In this excerpt from Henry Purcell’s Dido and Aeneas, you can see a melody line, a bass line, and some numbers and accidentals below the staff. The numbers and accidentals are called figures. If they were just numbers, this form of notation would probably be called “numbered bass.”
The figures tell the performer what intervals to play above the bass. 3s and 5s generally are a given, so if there’s a bass note with nothing under it, that means it’s a root-position triad built from that bass note. A note with a 6 under it is a first inversion triad built from that note, as a first inversion triad has the interval of a 3rd and a 6th from the bass. And second inversion triads are shown by a 6 and a 4 under the bass note.
This type of notation can help performers easily see where there are accidentals or parallel motion. A row of 6s would indicate a musical line that moves in parallel 6ths against the bass line.
When paired with Roman numerals, you only need to know the key center to know what specific chord and inversion you’re dealing with. The most helpful part of Roman numeral with figured bass notation for you, as you create chord progressions, is that it transcends individual keys. Once you make a chord progression that you like in a major key, it’ll sound just about the same for any other major key.
Now that you’ve got some notation under your belt, you can dig right into harmonic theory!
1. Circle of Fifths (Sequences)
The Circle of Fifths is a tool that’s used in two ways: relationships between keys and relationships between chord roots.
In the Circle of Fifths, each letter of the musical alphabet is separated by the interval of a perfect fifth around a circle. You can easily visualize the relationships of closely-related keys (CRKs): keys that only have a difference of one sharp or flat in their key signatures.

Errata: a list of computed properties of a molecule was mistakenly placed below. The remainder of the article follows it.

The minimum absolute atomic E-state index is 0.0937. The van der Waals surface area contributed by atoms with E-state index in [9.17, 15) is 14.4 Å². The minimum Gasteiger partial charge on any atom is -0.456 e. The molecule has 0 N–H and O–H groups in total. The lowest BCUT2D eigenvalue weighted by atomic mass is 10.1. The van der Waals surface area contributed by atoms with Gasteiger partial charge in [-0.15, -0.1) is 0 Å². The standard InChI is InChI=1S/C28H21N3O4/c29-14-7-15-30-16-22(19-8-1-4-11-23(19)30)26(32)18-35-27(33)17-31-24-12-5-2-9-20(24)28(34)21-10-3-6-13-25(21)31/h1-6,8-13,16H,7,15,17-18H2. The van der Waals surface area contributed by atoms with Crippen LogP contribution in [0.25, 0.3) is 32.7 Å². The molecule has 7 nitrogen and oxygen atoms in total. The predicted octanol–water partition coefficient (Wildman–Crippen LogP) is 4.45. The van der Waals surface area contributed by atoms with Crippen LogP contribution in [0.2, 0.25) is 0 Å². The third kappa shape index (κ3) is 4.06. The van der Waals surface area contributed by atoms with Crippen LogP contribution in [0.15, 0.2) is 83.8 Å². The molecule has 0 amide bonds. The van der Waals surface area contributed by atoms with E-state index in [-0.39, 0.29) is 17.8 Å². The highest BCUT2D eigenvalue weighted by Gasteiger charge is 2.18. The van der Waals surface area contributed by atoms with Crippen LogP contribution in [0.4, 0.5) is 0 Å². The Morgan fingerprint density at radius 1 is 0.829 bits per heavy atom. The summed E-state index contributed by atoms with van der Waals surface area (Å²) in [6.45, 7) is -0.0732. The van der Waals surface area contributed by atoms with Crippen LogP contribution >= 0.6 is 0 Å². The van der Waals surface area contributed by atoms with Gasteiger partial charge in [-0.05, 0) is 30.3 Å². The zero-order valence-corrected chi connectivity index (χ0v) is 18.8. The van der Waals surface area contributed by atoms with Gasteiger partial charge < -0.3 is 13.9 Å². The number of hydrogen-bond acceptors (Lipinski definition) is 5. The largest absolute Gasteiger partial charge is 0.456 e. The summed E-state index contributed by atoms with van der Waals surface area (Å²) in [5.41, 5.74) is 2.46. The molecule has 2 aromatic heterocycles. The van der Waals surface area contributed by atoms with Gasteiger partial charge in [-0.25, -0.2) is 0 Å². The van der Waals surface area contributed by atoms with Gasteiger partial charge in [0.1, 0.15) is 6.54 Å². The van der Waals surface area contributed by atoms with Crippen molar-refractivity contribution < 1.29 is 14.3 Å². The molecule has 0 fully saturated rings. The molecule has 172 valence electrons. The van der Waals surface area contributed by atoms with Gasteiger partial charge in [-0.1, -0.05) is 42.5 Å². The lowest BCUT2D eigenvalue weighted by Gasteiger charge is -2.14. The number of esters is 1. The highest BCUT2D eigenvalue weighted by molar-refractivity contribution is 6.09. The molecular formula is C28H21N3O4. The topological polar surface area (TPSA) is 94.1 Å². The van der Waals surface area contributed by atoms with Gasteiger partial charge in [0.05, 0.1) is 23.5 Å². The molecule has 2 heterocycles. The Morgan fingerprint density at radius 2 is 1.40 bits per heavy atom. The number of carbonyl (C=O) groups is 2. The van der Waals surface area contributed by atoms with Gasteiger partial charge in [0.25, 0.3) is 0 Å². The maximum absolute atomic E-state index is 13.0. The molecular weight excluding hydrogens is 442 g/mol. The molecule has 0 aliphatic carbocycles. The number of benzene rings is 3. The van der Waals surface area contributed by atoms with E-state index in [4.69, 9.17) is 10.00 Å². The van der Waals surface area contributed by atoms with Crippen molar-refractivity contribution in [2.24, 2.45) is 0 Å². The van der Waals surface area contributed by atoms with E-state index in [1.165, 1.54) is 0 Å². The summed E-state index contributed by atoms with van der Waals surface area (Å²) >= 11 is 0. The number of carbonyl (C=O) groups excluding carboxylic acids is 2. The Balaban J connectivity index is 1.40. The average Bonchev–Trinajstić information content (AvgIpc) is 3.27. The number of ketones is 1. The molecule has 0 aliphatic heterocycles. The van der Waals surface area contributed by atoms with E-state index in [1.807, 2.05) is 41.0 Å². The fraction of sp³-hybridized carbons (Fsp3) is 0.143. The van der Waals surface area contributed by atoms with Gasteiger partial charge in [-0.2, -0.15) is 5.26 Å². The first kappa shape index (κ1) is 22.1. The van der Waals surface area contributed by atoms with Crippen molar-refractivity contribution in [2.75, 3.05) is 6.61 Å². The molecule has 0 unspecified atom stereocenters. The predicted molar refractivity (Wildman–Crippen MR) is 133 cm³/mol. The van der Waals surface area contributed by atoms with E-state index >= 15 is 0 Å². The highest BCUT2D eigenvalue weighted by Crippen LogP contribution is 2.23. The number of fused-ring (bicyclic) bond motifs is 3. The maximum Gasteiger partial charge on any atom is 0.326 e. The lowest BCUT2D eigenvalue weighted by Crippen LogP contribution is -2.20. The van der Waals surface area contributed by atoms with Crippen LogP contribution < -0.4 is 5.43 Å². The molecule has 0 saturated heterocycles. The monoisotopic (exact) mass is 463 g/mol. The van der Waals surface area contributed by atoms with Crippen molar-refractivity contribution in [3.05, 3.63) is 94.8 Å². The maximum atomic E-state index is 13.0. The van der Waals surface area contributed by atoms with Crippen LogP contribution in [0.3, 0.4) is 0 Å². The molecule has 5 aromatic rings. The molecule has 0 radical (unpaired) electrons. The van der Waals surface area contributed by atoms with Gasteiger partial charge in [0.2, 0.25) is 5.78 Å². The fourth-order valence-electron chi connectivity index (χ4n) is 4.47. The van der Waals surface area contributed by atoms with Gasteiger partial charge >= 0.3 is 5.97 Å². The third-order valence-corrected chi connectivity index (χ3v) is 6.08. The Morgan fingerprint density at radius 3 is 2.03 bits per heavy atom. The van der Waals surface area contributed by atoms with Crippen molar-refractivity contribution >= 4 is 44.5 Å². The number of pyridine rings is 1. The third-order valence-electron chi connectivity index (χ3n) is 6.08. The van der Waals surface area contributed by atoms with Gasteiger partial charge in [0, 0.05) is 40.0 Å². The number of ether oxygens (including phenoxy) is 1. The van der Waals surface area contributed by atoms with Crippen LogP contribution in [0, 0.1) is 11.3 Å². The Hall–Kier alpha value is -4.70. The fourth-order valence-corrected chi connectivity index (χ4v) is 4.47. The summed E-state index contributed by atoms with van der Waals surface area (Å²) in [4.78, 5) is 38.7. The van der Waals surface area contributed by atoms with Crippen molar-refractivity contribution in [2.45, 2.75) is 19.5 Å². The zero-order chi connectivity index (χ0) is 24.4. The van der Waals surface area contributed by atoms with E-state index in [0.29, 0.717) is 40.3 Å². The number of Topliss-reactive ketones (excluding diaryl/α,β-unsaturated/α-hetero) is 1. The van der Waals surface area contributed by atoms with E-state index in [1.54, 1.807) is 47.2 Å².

Major keys sit around the outside of the circle, and their related minor keys sit within the inside. C major, on the top of the circle, has no sharps or flats. The key whose tonal center is a perfect 5th away from C major is G major, which has one sharp: F♯. Then, the key center a perfect 5th up from G major is D major, which has two sharps: F♯ and C♯.
Continuing clockwise around the Circle of Fifths will give you one more sharp each time. Going counter-clockwise around the Circle of Fifths gives you one more flat with each key. Students usually use this form of the Circle of Fifths first.
The other use for the Circle of Fifths is to help you create chord progressions that work well with sequences. A musical sequence occurs when a melodic idea repeats over different harmonies.
Using the Circle of Fifths for chord progressions in this way was a common practice in the Baroque and Classical periods (think J.S. Bach, Mozart and their contemporaries), so it’s funny to me to see music producers encouraging using the Circle of Fifths for pop music today. I guess we might be experiencing a Baroque revival!
Creating Diatonic Circle of Fifths Chord Progressions
In diatonic sequences, you determine chord qualities based upon the notes given in the key. You can learn more about chords and Circle of Fifths progressions in the How to Build Chords and Introduction to Functional Harmony courses!
2. Functional Harmony Chord Progressions
How did Haydn, Mozart, and Beethoven write so much music without running out of material or burning out?
Instead of focusing on creating everything from scratch and leaving themselves the space to do anything in the world, they stuck patterns that later came to define the classical style. These include phrasing (sentences and periods if you’ve taken any music theory) as well as the harmonic vocabulary they used.
Being contracted musicians like they were, they were each expected to output a ton of music every week, and if you’ve ever had to create a lot of material for weeks on end, you’ll know that it’s easier to keep creating if you have a structure or template to follow.
Chord progressions in the form of the “basic phrase” is one of those structures. The particular type of harmonic progression they used—what’s commonly known as the “basic phrase model” today—influenced all the music since their time and is still a huge part of the Western tonal tradition today.